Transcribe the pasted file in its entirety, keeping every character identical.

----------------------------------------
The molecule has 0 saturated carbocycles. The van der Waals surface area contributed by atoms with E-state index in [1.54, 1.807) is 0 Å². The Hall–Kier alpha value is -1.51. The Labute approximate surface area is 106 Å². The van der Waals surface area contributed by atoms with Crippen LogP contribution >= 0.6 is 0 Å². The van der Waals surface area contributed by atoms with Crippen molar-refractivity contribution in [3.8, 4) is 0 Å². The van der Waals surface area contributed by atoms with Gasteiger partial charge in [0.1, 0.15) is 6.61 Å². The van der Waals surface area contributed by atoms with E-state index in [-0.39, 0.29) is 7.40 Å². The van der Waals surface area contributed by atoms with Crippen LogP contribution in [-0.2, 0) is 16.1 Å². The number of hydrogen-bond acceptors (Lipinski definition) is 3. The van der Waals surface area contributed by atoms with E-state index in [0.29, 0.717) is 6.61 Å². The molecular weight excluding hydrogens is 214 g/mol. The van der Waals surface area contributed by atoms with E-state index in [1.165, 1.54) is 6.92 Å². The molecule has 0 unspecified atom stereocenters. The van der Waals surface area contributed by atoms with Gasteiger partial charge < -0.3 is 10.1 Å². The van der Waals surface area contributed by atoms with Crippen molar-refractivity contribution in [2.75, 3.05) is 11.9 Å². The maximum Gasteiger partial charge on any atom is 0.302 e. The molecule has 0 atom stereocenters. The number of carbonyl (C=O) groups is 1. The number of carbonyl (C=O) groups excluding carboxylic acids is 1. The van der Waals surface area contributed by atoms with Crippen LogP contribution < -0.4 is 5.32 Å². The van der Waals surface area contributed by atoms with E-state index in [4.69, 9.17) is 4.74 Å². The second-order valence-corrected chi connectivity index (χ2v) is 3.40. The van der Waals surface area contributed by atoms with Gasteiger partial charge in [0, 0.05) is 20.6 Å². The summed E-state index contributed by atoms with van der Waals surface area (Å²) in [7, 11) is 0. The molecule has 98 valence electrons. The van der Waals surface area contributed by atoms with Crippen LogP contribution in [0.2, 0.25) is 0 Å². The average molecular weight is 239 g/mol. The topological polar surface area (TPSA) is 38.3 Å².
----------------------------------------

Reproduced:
The molecule has 0 saturated carbocycles. The van der Waals surface area contributed by atoms with E-state index in [1.54, 1.807) is 0 Å². The Hall–Kier alpha value is -1.51. The Labute approximate surface area is 106 Å². The van der Waals surface area contributed by atoms with Crippen LogP contribution >= 0.6 is 0 Å². The van der Waals surface area contributed by atoms with Crippen molar-refractivity contribution in [3.8, 4) is 0 Å². The van der Waals surface area contributed by atoms with Gasteiger partial charge in [0.1, 0.15) is 6.61 Å². The van der Waals surface area contributed by atoms with E-state index in [-0.39, 0.29) is 7.40 Å². The van der Waals surface area contributed by atoms with Crippen LogP contribution in [-0.2, 0) is 16.1 Å². The number of hydrogen-bond acceptors (Lipinski definition) is 3. The van der Waals surface area contributed by atoms with E-state index in [0.29, 0.717) is 6.61 Å². The molecular weight excluding hydrogens is 214 g/mol. The van der Waals surface area contributed by atoms with E-state index in [1.165, 1.54) is 6.92 Å². The molecule has 0 unspecified atom stereocenters. The van der Waals surface area contributed by atoms with Gasteiger partial charge < -0.3 is 10.1 Å². The van der Waals surface area contributed by atoms with Crippen molar-refractivity contribution in [2.75, 3.05) is 11.9 Å². The maximum Gasteiger partial charge on any atom is 0.302 e. The molecule has 0 atom stereocenters. The number of carbonyl (C=O) groups is 1. The number of carbonyl (C=O) groups excluding carboxylic acids is 1. The van der Waals surface area contributed by atoms with Crippen LogP contribution < -0.4 is 5.32 Å². The van der Waals surface area contributed by atoms with E-state index in [4.69, 9.17) is 4.74 Å². The second-order valence-corrected chi connectivity index (χ2v) is 3.40. The van der Waals surface area contributed by atoms with Gasteiger partial charge in [0, 0.05) is 20.6 Å². The summed E-state index contributed by atoms with van der Waals surface area (Å²) in [7, 11) is 0. The molecule has 98 valence electrons. The van der Waals surface area contributed by atoms with Crippen LogP contribution in [0.2, 0.25) is 0 Å². The average molecular weight is 239 g/mol. The topological polar surface area (TPSA) is 38.3 Å².